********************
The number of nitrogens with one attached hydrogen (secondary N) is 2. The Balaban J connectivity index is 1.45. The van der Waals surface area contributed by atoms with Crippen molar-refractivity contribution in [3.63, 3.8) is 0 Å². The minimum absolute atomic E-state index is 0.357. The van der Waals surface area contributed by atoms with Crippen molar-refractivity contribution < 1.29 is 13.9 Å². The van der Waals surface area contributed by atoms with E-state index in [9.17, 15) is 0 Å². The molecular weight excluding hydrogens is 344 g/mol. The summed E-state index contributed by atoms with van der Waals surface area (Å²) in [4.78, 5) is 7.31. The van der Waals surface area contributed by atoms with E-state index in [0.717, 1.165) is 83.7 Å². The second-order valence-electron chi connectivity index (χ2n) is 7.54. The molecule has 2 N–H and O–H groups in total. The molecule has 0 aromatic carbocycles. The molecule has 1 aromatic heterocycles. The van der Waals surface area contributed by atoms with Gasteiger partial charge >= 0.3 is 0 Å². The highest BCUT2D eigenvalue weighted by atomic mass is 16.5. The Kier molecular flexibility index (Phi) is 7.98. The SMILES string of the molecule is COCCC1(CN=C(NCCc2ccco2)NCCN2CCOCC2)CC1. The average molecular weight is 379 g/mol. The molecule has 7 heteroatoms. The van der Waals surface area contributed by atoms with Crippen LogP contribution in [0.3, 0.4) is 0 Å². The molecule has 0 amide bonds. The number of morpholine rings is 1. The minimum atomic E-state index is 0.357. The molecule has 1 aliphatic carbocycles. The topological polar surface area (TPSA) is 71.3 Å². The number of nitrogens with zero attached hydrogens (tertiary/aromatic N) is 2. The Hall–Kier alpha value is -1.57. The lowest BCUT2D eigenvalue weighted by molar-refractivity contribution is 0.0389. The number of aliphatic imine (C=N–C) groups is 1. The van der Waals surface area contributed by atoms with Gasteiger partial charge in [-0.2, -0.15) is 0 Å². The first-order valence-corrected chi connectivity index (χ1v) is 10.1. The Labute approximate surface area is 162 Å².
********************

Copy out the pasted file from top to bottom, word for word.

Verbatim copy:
The number of nitrogens with one attached hydrogen (secondary N) is 2. The Balaban J connectivity index is 1.45. The van der Waals surface area contributed by atoms with Crippen molar-refractivity contribution in [3.63, 3.8) is 0 Å². The minimum absolute atomic E-state index is 0.357. The van der Waals surface area contributed by atoms with Crippen molar-refractivity contribution < 1.29 is 13.9 Å². The van der Waals surface area contributed by atoms with E-state index in [9.17, 15) is 0 Å². The molecular weight excluding hydrogens is 344 g/mol. The summed E-state index contributed by atoms with van der Waals surface area (Å²) in [4.78, 5) is 7.31. The van der Waals surface area contributed by atoms with E-state index in [0.717, 1.165) is 83.7 Å². The second-order valence-electron chi connectivity index (χ2n) is 7.54. The molecule has 2 N–H and O–H groups in total. The molecule has 0 aromatic carbocycles. The molecule has 1 aromatic heterocycles. The van der Waals surface area contributed by atoms with Gasteiger partial charge >= 0.3 is 0 Å². The highest BCUT2D eigenvalue weighted by atomic mass is 16.5. The Kier molecular flexibility index (Phi) is 7.98. The SMILES string of the molecule is COCCC1(CN=C(NCCc2ccco2)NCCN2CCOCC2)CC1. The average molecular weight is 379 g/mol. The molecule has 7 heteroatoms. The van der Waals surface area contributed by atoms with Crippen LogP contribution in [0.3, 0.4) is 0 Å². The molecule has 0 amide bonds. The number of morpholine rings is 1. The minimum atomic E-state index is 0.357. The molecule has 1 aliphatic carbocycles. The topological polar surface area (TPSA) is 71.3 Å². The number of nitrogens with zero attached hydrogens (tertiary/aromatic N) is 2. The Hall–Kier alpha value is -1.57. The lowest BCUT2D eigenvalue weighted by molar-refractivity contribution is 0.0389. The number of aliphatic imine (C=N–C) groups is 1. The van der Waals surface area contributed by atoms with Gasteiger partial charge in [-0.2, -0.15) is 0 Å². The first-order valence-corrected chi connectivity index (χ1v) is 10.1. The Labute approximate surface area is 162 Å².